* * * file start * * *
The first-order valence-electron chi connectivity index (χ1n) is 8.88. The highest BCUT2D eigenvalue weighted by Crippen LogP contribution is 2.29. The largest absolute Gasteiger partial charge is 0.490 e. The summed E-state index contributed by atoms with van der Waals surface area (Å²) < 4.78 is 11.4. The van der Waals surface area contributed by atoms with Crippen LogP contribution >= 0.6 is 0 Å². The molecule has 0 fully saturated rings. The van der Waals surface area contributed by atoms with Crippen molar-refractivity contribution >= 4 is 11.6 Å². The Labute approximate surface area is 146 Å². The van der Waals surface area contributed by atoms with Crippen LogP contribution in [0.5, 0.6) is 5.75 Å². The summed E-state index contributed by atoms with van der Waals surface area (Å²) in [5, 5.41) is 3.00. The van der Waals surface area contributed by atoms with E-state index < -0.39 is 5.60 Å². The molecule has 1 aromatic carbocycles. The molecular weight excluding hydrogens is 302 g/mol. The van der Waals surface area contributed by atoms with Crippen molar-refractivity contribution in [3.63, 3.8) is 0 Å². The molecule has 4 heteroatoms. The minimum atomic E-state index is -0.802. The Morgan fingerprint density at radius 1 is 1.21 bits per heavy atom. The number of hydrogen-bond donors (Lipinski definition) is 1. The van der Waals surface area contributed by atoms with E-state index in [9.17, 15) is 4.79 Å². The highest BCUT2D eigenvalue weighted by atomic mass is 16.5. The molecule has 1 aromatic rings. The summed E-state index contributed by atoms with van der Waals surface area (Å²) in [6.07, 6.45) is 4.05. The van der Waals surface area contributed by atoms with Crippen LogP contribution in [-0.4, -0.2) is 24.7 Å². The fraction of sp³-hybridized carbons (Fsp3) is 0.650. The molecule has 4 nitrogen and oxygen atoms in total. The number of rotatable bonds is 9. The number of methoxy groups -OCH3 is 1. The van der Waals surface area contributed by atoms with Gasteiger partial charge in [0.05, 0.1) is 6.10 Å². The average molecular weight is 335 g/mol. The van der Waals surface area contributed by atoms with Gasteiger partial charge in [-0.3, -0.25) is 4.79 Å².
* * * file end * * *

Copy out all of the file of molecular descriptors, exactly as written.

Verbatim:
The first-order valence-electron chi connectivity index (χ1n) is 8.88. The highest BCUT2D eigenvalue weighted by Crippen LogP contribution is 2.29. The largest absolute Gasteiger partial charge is 0.490 e. The summed E-state index contributed by atoms with van der Waals surface area (Å²) < 4.78 is 11.4. The van der Waals surface area contributed by atoms with Crippen LogP contribution >= 0.6 is 0 Å². The molecule has 0 fully saturated rings. The van der Waals surface area contributed by atoms with Crippen molar-refractivity contribution >= 4 is 11.6 Å². The Labute approximate surface area is 146 Å². The van der Waals surface area contributed by atoms with Crippen LogP contribution in [0.5, 0.6) is 5.75 Å². The summed E-state index contributed by atoms with van der Waals surface area (Å²) in [5, 5.41) is 3.00. The van der Waals surface area contributed by atoms with E-state index < -0.39 is 5.60 Å². The molecule has 1 aromatic carbocycles. The molecular weight excluding hydrogens is 302 g/mol. The van der Waals surface area contributed by atoms with Crippen molar-refractivity contribution in [3.63, 3.8) is 0 Å². The molecule has 4 heteroatoms. The minimum atomic E-state index is -0.802. The Morgan fingerprint density at radius 1 is 1.21 bits per heavy atom. The number of hydrogen-bond donors (Lipinski definition) is 1. The van der Waals surface area contributed by atoms with E-state index in [9.17, 15) is 4.79 Å². The highest BCUT2D eigenvalue weighted by atomic mass is 16.5. The molecule has 1 aromatic rings. The summed E-state index contributed by atoms with van der Waals surface area (Å²) in [6.07, 6.45) is 4.05. The van der Waals surface area contributed by atoms with Crippen LogP contribution in [-0.4, -0.2) is 24.7 Å². The fraction of sp³-hybridized carbons (Fsp3) is 0.650. The molecule has 4 nitrogen and oxygen atoms in total. The number of rotatable bonds is 9. The number of methoxy groups -OCH3 is 1. The van der Waals surface area contributed by atoms with Gasteiger partial charge in [0.05, 0.1) is 6.10 Å². The average molecular weight is 335 g/mol. The van der Waals surface area contributed by atoms with Gasteiger partial charge in [-0.3, -0.25) is 4.79 Å².